in those contexts where in the standard language the choice is unequivocal.
Addressing the question about possible reasons for retaining the perfective or
imperfective member of former aspectual pairs in Heritage Russian, Polinsky
shows that frequency alone is not always a sufficient factor. Finally, Polinsky
discusses how the universal aspectual distinctions are expressed in Heritage
Russian in the absence of the former aspectual system, and shows that light
verbs are used instead.
The volume also includes indices of authors, languages, and terms.
The overall impression left by the book is surely very positive. All the
contributions contain interesting and sometimes quite novel material, and the
analyses presented are worth considering even if not always convincing (see the
critical discussion of some of the individual chapters above). As a Festschrift
to Bernard Comrie, this volume is almost ideal, focusing on the central field of
his typological research, i.e. the study of case and grammatical relations, and
sometimes even challenging his own proposals (see especially Bickel's paper).
The inclusion of Polinsky's paper on aspect in Heritage Russian, which, strictly
speaking, does not very well fit into the general topic of the book, is
certainly justified by Comrie's seminal contribution to the field (Comrie 1976),
as well as by the long-standing collaboration between the two scholars. The
range of languages covered in the volume is also very impressive, from the
well-known European languages to Sino-Tibetan (Bodic in Noonan's paper and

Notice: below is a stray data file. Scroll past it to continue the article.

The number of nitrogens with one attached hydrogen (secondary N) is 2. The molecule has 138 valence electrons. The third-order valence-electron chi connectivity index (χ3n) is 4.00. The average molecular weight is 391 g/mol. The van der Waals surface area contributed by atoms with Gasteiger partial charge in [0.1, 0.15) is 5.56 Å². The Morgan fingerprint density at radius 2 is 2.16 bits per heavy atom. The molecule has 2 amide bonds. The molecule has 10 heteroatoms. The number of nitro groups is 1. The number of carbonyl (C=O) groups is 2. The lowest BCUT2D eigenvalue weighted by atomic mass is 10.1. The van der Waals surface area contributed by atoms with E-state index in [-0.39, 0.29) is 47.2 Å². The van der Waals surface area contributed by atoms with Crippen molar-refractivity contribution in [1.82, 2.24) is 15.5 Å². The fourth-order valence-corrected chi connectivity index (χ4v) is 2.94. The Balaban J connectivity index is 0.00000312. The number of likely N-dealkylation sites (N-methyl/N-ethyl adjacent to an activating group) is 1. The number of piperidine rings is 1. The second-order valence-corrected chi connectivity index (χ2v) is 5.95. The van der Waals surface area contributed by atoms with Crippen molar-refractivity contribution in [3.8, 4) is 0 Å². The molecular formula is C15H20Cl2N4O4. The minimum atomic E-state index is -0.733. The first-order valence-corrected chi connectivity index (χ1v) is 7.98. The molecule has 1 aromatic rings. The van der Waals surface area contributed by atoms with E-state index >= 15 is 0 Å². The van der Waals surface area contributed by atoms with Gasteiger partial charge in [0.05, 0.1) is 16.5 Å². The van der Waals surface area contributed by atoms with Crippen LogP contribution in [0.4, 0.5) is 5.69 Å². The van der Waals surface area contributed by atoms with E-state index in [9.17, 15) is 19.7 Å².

Kiranti in Bickel's), Central Pomo (Mithun) and Malagasy (Keenan) via
lesser-known European varieties (Swedish vernaculars in Dahl's paper and
Heritage Russian in Polinsky's) and the languages of the Caucasus (Nichols and
Several articles of this collection, in my opinion, deserve special attention
from theoretical linguists and typologists, since they either make important
contributions to our understanding of case (Corbett), raise serious
methodological questions (Spencer), shed new light on lesser-known phenomena
(Noonan, Haspelmath and Michaelis), or present valuable large-scale typological
research (Hawkins and Bickel), sometimes challenging the common assumptions of
the community. Two of the more empirically-oriented papers, viz. Dahl's and
Keenan's, are also of great value in that Dahl introduces the wide linguistic
audience to the quite exotic material of Southern Norrbothnian nominal
morphology, and Keenan urges typologists to pay more attention to quantified
noun phrases and scope relations.
The main critical points concerning the individual chapters have been already
presented in the summary section of this review, so here I would like to make
some more general remarks. Though this book is far more coherent than an
ordinary Festschrift, I believe it could be even more so. For instance, both
Corbett and Spencer could discuss some of each other's conceptions in their
respective chapters, which would be of great value (of particular interest could
be an assessment of the Hungarian data Spencer discusses against Corbett's
'canonical' approach to case). Hewitt when quoting Ingush data could have